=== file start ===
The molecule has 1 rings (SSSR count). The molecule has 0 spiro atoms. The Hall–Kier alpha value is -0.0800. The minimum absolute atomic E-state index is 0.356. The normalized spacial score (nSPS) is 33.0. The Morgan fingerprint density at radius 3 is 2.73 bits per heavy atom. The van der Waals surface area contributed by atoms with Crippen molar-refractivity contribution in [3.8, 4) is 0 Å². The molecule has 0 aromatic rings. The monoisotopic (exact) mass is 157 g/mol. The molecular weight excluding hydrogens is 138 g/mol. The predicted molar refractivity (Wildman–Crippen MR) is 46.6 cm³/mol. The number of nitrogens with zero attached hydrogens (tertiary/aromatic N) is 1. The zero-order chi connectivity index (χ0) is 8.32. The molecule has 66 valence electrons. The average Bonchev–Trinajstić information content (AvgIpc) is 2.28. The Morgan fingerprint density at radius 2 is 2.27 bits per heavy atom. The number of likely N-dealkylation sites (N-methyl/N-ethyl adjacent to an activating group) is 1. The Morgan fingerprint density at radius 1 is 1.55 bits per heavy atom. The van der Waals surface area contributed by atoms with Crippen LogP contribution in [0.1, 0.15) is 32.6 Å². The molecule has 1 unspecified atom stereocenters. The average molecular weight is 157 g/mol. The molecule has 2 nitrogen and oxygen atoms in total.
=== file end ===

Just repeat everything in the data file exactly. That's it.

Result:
The molecule has 1 rings (SSSR count). The molecule has 0 spiro atoms. The Hall–Kier alpha value is -0.0800. The minimum absolute atomic E-state index is 0.356. The normalized spacial score (nSPS) is 33.0. The Morgan fingerprint density at radius 3 is 2.73 bits per heavy atom. The van der Waals surface area contributed by atoms with Crippen molar-refractivity contribution in [3.8, 4) is 0 Å². The molecule has 0 aromatic rings. The monoisotopic (exact) mass is 157 g/mol. The molecular weight excluding hydrogens is 138 g/mol. The predicted molar refractivity (Wildman–Crippen MR) is 46.6 cm³/mol. The number of nitrogens with zero attached hydrogens (tertiary/aromatic N) is 1. The zero-order chi connectivity index (χ0) is 8.32. The molecule has 66 valence electrons. The average Bonchev–Trinajstić information content (AvgIpc) is 2.28. The Morgan fingerprint density at radius 2 is 2.27 bits per heavy atom. The number of likely N-dealkylation sites (N-methyl/N-ethyl adjacent to an activating group) is 1. The Morgan fingerprint density at radius 1 is 1.55 bits per heavy atom. The van der Waals surface area contributed by atoms with Crippen LogP contribution in [0.1, 0.15) is 32.6 Å². The molecule has 1 unspecified atom stereocenters. The average molecular weight is 157 g/mol. The molecule has 2 nitrogen and oxygen atoms in total.